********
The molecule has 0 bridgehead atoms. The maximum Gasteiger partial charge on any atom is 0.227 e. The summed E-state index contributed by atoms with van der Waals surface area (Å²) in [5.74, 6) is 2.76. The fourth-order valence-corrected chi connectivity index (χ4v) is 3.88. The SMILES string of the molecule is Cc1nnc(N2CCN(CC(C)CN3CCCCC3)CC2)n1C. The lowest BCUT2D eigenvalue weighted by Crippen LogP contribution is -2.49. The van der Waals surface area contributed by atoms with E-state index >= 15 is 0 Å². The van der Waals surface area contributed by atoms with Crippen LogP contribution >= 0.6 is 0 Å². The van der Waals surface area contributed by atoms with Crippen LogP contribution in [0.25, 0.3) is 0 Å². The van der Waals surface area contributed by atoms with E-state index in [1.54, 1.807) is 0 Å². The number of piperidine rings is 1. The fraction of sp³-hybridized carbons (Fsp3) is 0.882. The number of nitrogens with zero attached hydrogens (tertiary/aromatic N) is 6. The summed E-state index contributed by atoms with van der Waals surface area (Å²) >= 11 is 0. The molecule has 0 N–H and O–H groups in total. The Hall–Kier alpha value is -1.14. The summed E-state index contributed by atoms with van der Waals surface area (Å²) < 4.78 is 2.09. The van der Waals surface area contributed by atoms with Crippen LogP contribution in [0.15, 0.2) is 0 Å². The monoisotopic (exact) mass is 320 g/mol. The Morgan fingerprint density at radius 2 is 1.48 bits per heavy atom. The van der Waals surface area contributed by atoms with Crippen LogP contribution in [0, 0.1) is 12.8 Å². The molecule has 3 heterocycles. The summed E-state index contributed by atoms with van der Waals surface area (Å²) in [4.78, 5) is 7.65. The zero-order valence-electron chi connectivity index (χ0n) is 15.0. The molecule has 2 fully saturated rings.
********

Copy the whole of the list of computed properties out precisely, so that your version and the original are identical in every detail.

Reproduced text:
The molecule has 0 bridgehead atoms. The maximum Gasteiger partial charge on any atom is 0.227 e. The summed E-state index contributed by atoms with van der Waals surface area (Å²) in [5.74, 6) is 2.76. The fourth-order valence-corrected chi connectivity index (χ4v) is 3.88. The SMILES string of the molecule is Cc1nnc(N2CCN(CC(C)CN3CCCCC3)CC2)n1C. The lowest BCUT2D eigenvalue weighted by Crippen LogP contribution is -2.49. The van der Waals surface area contributed by atoms with E-state index >= 15 is 0 Å². The van der Waals surface area contributed by atoms with Crippen LogP contribution >= 0.6 is 0 Å². The van der Waals surface area contributed by atoms with Crippen LogP contribution in [0.25, 0.3) is 0 Å². The van der Waals surface area contributed by atoms with E-state index in [1.54, 1.807) is 0 Å². The number of piperidine rings is 1. The fraction of sp³-hybridized carbons (Fsp3) is 0.882. The number of nitrogens with zero attached hydrogens (tertiary/aromatic N) is 6. The summed E-state index contributed by atoms with van der Waals surface area (Å²) >= 11 is 0. The molecule has 0 N–H and O–H groups in total. The Hall–Kier alpha value is -1.14. The summed E-state index contributed by atoms with van der Waals surface area (Å²) < 4.78 is 2.09. The van der Waals surface area contributed by atoms with Crippen LogP contribution in [0.15, 0.2) is 0 Å². The monoisotopic (exact) mass is 320 g/mol. The Morgan fingerprint density at radius 2 is 1.48 bits per heavy atom. The van der Waals surface area contributed by atoms with Crippen LogP contribution in [0, 0.1) is 12.8 Å². The molecule has 3 heterocycles. The summed E-state index contributed by atoms with van der Waals surface area (Å²) in [4.78, 5) is 7.65. The zero-order valence-electron chi connectivity index (χ0n) is 15.0. The molecule has 2 fully saturated rings.